ANCHORAGE, Alaska –
Thanks to sonobuoys provided by the U.S. Navy, the National Marine Fisheries Services (NMFS) recently spotted two endangered North Pacific right whales in the Bering Sea near Bristol Bay, Alaska, Aug. 6.
Sightings of right whales in the eastern North Pacific are extremely rare and any encounter represents an important opportunity to gather information about this critically endangered population.
The sonobuoys were dropped into the water at regular intervals by a Pacific Ocean Whale and Ecosystem Research (POWER) program ship. This particular survey is a collaborative project by the International Whaling Commission, the Government of Japan and NMFS. Jessica Crance, a NMFS research biologist aboard, heard whale vocalizations via the sonobuoys and helped the ship chart a course to locate the animals. Navy sonobuoys use passive acoustic technology to listen for underwater sounds, in contrast to active acoustic devices which generate a "ping" and locate objects based on the echo.
Researchers captured photographs of the whales, along with a biopsy sample. According to researchers, the biopsy sample collected from the whale can help establish the identity of the whale, its sex, whether it's pregnant and can also provide data about diet and reproduction. Right whales can be identified by the unique pattern of growths on their heads, termed callosities; both of the animals in this sighting were known from previous years' work in the Bering Sea.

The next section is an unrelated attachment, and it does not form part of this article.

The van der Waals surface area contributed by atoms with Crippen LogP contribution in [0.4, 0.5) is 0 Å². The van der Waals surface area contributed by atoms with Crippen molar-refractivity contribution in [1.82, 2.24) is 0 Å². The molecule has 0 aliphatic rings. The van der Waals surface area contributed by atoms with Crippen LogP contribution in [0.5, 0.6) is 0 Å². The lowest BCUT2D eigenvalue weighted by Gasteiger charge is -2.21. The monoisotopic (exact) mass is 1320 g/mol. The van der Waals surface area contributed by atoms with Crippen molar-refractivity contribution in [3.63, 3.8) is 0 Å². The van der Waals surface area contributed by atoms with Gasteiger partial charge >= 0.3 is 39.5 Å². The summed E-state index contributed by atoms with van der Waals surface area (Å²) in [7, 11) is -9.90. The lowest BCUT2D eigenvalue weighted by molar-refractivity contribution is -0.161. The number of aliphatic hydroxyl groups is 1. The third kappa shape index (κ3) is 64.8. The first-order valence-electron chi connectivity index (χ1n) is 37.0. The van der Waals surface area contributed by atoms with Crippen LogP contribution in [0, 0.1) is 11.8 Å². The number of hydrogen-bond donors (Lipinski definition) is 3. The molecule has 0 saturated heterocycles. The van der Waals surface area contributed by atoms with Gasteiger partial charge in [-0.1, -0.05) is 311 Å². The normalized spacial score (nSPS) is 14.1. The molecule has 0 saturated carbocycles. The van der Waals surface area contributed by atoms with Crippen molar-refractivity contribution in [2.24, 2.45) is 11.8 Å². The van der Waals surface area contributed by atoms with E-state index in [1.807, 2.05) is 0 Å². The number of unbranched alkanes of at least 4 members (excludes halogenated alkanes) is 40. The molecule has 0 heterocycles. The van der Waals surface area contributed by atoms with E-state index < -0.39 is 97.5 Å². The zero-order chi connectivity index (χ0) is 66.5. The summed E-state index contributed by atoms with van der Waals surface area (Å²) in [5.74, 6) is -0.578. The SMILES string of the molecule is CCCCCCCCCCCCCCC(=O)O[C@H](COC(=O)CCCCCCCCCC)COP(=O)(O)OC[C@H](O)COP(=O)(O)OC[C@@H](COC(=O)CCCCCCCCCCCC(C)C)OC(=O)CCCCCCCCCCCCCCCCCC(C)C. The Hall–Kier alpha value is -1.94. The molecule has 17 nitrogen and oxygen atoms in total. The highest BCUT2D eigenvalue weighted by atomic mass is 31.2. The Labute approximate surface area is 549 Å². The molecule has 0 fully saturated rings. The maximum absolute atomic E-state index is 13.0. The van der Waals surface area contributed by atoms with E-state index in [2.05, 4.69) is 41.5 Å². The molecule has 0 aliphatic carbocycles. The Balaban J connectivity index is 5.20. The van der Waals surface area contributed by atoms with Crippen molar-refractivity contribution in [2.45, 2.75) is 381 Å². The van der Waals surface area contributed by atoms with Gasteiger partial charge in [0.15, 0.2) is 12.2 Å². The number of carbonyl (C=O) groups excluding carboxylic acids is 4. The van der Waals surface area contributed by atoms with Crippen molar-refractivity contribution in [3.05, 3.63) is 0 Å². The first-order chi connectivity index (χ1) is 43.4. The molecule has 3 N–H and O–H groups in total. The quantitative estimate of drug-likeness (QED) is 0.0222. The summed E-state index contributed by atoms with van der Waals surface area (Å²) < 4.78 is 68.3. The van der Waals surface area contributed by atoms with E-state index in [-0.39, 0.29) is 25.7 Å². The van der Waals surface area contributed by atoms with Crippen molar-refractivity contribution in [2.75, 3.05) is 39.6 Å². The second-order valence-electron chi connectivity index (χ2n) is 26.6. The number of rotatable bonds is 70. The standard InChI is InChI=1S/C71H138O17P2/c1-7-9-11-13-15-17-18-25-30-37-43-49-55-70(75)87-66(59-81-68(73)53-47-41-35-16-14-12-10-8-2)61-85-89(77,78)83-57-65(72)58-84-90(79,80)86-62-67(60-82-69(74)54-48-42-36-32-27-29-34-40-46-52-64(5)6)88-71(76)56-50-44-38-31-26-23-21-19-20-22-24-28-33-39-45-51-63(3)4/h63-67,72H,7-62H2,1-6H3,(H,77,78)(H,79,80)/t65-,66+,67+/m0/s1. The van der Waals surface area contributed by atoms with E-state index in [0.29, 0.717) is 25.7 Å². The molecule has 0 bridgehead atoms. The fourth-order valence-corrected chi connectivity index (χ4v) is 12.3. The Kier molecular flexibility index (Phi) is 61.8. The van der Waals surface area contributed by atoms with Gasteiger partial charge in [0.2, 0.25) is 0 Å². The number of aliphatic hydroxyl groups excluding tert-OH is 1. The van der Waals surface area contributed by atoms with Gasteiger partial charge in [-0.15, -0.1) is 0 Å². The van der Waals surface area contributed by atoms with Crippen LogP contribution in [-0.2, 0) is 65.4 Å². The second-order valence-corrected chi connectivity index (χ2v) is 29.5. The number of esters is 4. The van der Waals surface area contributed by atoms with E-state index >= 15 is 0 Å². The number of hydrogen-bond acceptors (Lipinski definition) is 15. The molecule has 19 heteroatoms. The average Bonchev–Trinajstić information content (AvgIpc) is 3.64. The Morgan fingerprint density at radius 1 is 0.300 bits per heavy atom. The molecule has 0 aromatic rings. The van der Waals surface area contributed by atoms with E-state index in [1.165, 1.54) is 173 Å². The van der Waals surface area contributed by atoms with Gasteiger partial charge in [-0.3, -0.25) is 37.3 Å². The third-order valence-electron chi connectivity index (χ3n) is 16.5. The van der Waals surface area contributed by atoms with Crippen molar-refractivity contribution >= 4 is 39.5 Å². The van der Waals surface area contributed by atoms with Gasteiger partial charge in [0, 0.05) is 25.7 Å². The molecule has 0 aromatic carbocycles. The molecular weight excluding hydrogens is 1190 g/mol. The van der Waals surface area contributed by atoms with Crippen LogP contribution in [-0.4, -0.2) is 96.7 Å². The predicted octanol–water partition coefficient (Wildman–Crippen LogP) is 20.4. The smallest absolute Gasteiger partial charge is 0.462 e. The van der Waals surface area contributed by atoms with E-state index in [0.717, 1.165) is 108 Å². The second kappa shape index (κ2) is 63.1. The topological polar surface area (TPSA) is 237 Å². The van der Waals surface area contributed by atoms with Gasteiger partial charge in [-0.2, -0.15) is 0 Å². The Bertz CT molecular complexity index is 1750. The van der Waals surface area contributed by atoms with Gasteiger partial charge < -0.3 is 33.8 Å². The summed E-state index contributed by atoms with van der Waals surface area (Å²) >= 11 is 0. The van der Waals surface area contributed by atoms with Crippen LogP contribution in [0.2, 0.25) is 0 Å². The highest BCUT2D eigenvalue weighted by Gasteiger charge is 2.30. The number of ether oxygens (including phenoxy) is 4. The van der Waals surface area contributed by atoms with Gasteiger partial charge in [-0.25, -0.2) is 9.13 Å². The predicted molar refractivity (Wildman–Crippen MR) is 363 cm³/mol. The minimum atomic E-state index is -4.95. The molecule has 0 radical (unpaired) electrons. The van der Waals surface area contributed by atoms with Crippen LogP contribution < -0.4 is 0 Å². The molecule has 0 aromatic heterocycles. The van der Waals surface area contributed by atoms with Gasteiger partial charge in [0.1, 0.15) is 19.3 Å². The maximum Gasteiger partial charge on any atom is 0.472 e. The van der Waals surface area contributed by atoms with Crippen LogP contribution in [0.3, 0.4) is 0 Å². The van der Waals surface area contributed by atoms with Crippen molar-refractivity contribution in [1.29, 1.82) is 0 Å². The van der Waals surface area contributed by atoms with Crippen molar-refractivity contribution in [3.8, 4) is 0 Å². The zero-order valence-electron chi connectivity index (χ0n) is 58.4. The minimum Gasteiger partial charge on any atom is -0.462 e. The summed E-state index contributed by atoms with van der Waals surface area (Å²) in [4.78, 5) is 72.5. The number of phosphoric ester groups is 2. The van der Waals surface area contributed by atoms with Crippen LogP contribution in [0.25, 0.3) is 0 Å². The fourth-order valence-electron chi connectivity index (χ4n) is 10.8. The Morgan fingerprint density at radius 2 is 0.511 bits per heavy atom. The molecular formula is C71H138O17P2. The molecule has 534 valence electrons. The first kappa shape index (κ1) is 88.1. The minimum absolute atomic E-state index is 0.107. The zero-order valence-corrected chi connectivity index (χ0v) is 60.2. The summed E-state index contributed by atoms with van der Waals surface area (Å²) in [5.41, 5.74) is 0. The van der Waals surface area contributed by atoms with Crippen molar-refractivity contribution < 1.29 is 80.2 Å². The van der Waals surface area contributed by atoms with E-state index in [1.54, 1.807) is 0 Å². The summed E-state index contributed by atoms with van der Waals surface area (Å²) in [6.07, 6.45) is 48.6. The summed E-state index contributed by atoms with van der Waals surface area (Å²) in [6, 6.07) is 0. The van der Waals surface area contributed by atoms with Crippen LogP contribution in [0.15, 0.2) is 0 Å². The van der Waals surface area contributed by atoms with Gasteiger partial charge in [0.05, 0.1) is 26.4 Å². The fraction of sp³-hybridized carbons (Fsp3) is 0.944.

"Today, the eastern North Pacific population is estimated at around 30 animals, and we know too little about their status, biology and behavior," says Dr. Phillip Clapham of the Marine Mammal Laboratory Alaska Fisheries Science Center. "The POWER cruise offers a unique opportunity to conduct a systematic sighting survey which has been designed and approved by the IWC's Scientific Committee for this critically endangered whale, and the Navy's sonobuoys have been instrumental in locating them through detection of the whales' vocalizations - often beyond visual sighting distance."
The population of North Pacific right whales initially plummeted due to whaling from 1835 through 1930s, at which point official protections were put in place. Despite these protections, illegal whaling removed the bulk of what was thought to be a small but slowly recovering population. Today, the primary threats for North Pacific right whales include hazards caused by fishing gear entanglements and ship strikes.
Programs receive sonobuoys when the Navy's Living Marine Resources (LMR) program assesses the requirements worldwide to perform mission tasks and issues surplus, unexpired buoys to outside organizations sharing the Navy's research interests, which include marine mammal protection projects and studies. The sonobuoy's shelf life is typically several years and the Navy's distribution varies annually. In 2017, 480 sonobuoys were allocated to, most notably, multiple National Oceanic and Atmospheric Administration (NOAA) programs and the Marine Mammal Laboratory at the Alaska Fisheries Science Center.
"We are extremely grateful to the Navy for providing these sonobuoys," says Dr. Catherine Berchok, a research biologist with NOAA. "We couldn't do our work without them!"
Crance and her colleagues will continue to search for more North Pacific right whales in the area through mid-September.
For more information on sonobuoys and the LMR program, visit http://greenfleet.dodlive.mil/environment/lmr/.